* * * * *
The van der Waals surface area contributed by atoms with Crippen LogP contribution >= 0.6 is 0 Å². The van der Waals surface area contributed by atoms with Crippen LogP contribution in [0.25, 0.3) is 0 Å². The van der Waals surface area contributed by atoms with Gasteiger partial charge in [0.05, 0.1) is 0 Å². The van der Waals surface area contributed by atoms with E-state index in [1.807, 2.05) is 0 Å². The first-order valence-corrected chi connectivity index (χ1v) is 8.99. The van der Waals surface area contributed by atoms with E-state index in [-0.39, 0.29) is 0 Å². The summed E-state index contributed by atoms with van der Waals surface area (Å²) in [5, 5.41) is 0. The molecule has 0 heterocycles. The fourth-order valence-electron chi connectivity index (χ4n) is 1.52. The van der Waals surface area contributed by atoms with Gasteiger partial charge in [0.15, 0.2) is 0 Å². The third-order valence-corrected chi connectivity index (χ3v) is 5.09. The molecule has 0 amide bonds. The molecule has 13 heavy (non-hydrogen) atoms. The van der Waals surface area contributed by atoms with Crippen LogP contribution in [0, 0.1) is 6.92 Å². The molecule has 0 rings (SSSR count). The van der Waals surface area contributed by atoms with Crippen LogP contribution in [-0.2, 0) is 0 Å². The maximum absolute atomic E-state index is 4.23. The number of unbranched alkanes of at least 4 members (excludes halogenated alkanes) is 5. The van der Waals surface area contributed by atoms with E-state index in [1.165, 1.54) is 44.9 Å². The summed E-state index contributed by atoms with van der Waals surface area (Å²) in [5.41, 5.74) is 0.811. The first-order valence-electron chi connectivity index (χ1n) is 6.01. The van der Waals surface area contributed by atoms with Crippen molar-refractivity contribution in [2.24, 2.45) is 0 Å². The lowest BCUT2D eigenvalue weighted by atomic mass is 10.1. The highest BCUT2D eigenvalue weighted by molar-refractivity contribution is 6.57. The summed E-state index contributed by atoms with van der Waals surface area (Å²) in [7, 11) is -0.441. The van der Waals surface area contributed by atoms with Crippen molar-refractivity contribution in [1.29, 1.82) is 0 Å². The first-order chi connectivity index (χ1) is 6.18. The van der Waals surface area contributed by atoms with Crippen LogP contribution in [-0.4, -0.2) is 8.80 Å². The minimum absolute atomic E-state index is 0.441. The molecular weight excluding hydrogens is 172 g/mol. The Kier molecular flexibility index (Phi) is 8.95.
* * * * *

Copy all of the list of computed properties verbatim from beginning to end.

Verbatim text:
The van der Waals surface area contributed by atoms with Crippen LogP contribution >= 0.6 is 0 Å². The van der Waals surface area contributed by atoms with Crippen LogP contribution in [0.25, 0.3) is 0 Å². The van der Waals surface area contributed by atoms with Gasteiger partial charge in [0.05, 0.1) is 0 Å². The van der Waals surface area contributed by atoms with E-state index in [1.807, 2.05) is 0 Å². The first-order valence-corrected chi connectivity index (χ1v) is 8.99. The van der Waals surface area contributed by atoms with E-state index in [-0.39, 0.29) is 0 Å². The summed E-state index contributed by atoms with van der Waals surface area (Å²) in [5, 5.41) is 0. The molecule has 0 heterocycles. The fourth-order valence-electron chi connectivity index (χ4n) is 1.52. The van der Waals surface area contributed by atoms with Gasteiger partial charge in [0.15, 0.2) is 0 Å². The third-order valence-corrected chi connectivity index (χ3v) is 5.09. The molecule has 0 amide bonds. The molecule has 13 heavy (non-hydrogen) atoms. The van der Waals surface area contributed by atoms with Crippen LogP contribution in [0, 0.1) is 6.92 Å². The molecule has 0 rings (SSSR count). The van der Waals surface area contributed by atoms with Crippen LogP contribution in [-0.2, 0) is 0 Å². The maximum absolute atomic E-state index is 4.23. The number of unbranched alkanes of at least 4 members (excludes halogenated alkanes) is 5. The van der Waals surface area contributed by atoms with E-state index in [1.165, 1.54) is 44.9 Å². The summed E-state index contributed by atoms with van der Waals surface area (Å²) in [5.41, 5.74) is 0.811. The first-order valence-electron chi connectivity index (χ1n) is 6.01. The van der Waals surface area contributed by atoms with Crippen molar-refractivity contribution in [2.24, 2.45) is 0 Å². The lowest BCUT2D eigenvalue weighted by atomic mass is 10.1. The highest BCUT2D eigenvalue weighted by molar-refractivity contribution is 6.57. The summed E-state index contributed by atoms with van der Waals surface area (Å²) in [7, 11) is -0.441. The van der Waals surface area contributed by atoms with Crippen molar-refractivity contribution in [1.29, 1.82) is 0 Å². The first-order chi connectivity index (χ1) is 6.18. The van der Waals surface area contributed by atoms with Crippen LogP contribution in [-0.4, -0.2) is 8.80 Å². The minimum absolute atomic E-state index is 0.441. The molecular weight excluding hydrogens is 172 g/mol. The Kier molecular flexibility index (Phi) is 8.95.